Abuja — Nigeria’s economy shrank in 2016, the first year of contraction since 1991.
The National Bureau of Statistics announced this on Tuesday, saying the December quarter was its fourth quarter running of shrinking.
Gross domestic product was 1.3% lower in the December quarter than in the previous fourth quarter after shrinking 2.2% in the September quarter. The median of 10 economist estimates compiled by Bloomberg was for the economy to shrink 1.4%.
GDP contracted 1.5% for all of 2016, the first full-year drop in 25 years, according to International Monetary Fund figures.
Lower prices and output of oil, Nigeria’s biggest export, cut government revenue by about half and reduced the foreign currency available to import refined fuel and factory inputs.
A weakening naira contributed to inflation accelerating to the highest level in more than a decade, prompting the central bank to increase its key lending rate to a record 14%.
Nigeria’s economic woes were worsened by a five-month delay in approving spending plans for 2016 needed to stimulate business activity.
“GDP was hit by a declining oil sector and a tight foreign-exchange situation,” said Pabina Yinkere, Lagos-based head of research at Vetiva Capital Management.
The government said improving crude prices, and the restoration of stability in the Niger River delta — where militants blew up pipelines, cutting crude production to almost three-decade lows in 2016 — will help the economy rebound this year. The IMF forecasts the economy will grow 0.8% in 2017.
Fourth-quarter GDP was 4.1% higher than in the third quarter, the statistics agency said.
Output by the oil sector in 2016 was 14% lower than 2015’s, and shrank 12% in the fourth quarter from 2015’s matching quarter, the agency said. Oil production averaged 1.9-million barrels a day in the fourth quarter compared with 1.6-million in the third.
The nonoil sector contracted 0.3% in the December quarter and 0.2% in 2016. A drop in real estate, manufacturing, construction and trade weighed most on the nonoil sector.
“The poor performance of the nonoil sector is due to weak demand and a crippling foreign-exchange shortage,” said John Ashbourne of London-based Capital Economics. “Higher oil prices will boost incomes and demand in 2017, but we don’t expect a quick turnaround.”
Vice President Yemi Osinbajo has promised to increase development projects in the Niger delta, including plans to build a $20bn industrial gas park, and create 250,000 jobs. That, and “resumption of compensation to some of the militants will bring some stability to the delta and increase oil output”, said Yinkere.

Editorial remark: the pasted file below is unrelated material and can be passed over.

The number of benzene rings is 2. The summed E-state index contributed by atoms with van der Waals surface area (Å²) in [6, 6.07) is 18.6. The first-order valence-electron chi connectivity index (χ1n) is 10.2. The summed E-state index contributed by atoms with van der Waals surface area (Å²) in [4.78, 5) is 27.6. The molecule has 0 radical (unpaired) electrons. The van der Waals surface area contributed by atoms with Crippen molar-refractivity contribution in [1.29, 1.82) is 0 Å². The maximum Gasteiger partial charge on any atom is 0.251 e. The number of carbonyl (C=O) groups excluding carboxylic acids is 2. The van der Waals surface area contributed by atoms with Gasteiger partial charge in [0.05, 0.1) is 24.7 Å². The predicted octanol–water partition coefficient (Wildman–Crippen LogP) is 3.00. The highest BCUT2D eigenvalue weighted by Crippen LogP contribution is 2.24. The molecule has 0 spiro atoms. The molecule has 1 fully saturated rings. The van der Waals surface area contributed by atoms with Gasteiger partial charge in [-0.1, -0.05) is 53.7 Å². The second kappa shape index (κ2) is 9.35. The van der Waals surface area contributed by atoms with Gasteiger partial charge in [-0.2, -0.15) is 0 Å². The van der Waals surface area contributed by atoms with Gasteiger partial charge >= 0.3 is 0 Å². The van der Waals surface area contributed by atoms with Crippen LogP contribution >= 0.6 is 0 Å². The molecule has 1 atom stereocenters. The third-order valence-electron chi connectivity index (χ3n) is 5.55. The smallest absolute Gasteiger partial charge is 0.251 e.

The economy might contract less than 1% in 2017’s first quarter before resuming expansion in the second, Yinkere said. Yvonne Mhango, an economist at Renaissance Capital, and Capital’s Ashbourne predicted growth of 0.5% and 2% this year respectively.
The Central Bank of Nigeria said last week it would increase the supply of foreign currency for Nigerians to pay school and medical fees at an exchange rate not more than 20% above the interbank market price.
While the regulator removed a currency peg in June, it continues to block imports of items it deems nonessential from the official foreign-exchange market, forcing importers to buy dollars on the black market, where the currency is about 30% more expensive.
Before the release of figures, JPMorgan analysts Sonja Keller and Yvette Babb said Nigeria was not “ready to embrace a liberalised exchange rate or depreciation that would prove highly attractive to portfolio investors”. The spread between the naira’s black market and official rates would probably remain wide.
MPs say they will next month approve 2017 spending plans to increase investment in roads, ports and power to boost factory and farming output.
The 7.3-trillion-naira ($23.2 billion) budget has a deficit of 2.36-trillion naira, almost half of which the government plans to plug with foreign borrowing. The state sold $1bn in Eurobonds in February and may return to the markets for $500m more.